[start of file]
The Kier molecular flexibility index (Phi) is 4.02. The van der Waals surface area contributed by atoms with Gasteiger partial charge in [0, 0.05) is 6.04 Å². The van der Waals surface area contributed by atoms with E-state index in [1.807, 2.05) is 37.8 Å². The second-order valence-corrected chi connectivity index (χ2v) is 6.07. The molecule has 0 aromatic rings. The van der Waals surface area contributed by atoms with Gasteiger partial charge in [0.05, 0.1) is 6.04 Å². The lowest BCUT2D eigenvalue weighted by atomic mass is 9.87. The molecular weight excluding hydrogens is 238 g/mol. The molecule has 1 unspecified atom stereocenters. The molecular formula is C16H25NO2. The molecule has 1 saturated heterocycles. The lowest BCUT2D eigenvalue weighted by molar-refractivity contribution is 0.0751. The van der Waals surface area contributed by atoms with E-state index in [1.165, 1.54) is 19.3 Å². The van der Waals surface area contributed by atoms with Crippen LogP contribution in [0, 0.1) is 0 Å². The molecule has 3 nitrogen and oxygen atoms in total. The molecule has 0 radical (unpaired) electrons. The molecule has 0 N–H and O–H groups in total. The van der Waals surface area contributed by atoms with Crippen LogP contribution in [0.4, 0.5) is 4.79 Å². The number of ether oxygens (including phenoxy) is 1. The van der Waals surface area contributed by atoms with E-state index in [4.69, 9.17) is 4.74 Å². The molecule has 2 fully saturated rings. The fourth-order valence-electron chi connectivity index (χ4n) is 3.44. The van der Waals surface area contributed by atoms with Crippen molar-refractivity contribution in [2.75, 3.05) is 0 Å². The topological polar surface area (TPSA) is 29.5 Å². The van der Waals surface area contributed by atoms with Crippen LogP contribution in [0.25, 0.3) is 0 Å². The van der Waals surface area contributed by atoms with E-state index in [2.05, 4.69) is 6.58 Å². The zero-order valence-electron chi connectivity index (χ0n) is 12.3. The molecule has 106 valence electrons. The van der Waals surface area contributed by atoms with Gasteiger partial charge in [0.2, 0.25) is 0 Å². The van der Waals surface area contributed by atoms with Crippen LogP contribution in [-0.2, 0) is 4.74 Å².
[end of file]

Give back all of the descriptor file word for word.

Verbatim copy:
The Kier molecular flexibility index (Phi) is 4.02. The van der Waals surface area contributed by atoms with Gasteiger partial charge in [0, 0.05) is 6.04 Å². The van der Waals surface area contributed by atoms with E-state index in [1.807, 2.05) is 37.8 Å². The second-order valence-corrected chi connectivity index (χ2v) is 6.07. The molecule has 0 aromatic rings. The van der Waals surface area contributed by atoms with Gasteiger partial charge in [0.05, 0.1) is 6.04 Å². The lowest BCUT2D eigenvalue weighted by atomic mass is 9.87. The molecular weight excluding hydrogens is 238 g/mol. The molecule has 1 unspecified atom stereocenters. The molecular formula is C16H25NO2. The molecule has 1 saturated heterocycles. The lowest BCUT2D eigenvalue weighted by molar-refractivity contribution is 0.0751. The van der Waals surface area contributed by atoms with E-state index in [1.165, 1.54) is 19.3 Å². The van der Waals surface area contributed by atoms with Crippen LogP contribution in [0, 0.1) is 0 Å². The molecule has 3 nitrogen and oxygen atoms in total. The molecule has 0 radical (unpaired) electrons. The molecule has 0 N–H and O–H groups in total. The van der Waals surface area contributed by atoms with Crippen LogP contribution in [0.4, 0.5) is 4.79 Å². The number of ether oxygens (including phenoxy) is 1. The van der Waals surface area contributed by atoms with E-state index in [4.69, 9.17) is 4.74 Å². The molecule has 2 fully saturated rings. The fourth-order valence-electron chi connectivity index (χ4n) is 3.44. The van der Waals surface area contributed by atoms with Crippen molar-refractivity contribution in [2.75, 3.05) is 0 Å². The topological polar surface area (TPSA) is 29.5 Å². The van der Waals surface area contributed by atoms with Crippen LogP contribution in [0.25, 0.3) is 0 Å². The van der Waals surface area contributed by atoms with E-state index in [2.05, 4.69) is 6.58 Å². The zero-order valence-electron chi connectivity index (χ0n) is 12.3. The molecule has 106 valence electrons. The van der Waals surface area contributed by atoms with Gasteiger partial charge in [0.2, 0.25) is 0 Å². The van der Waals surface area contributed by atoms with Crippen LogP contribution in [-0.2, 0) is 4.74 Å².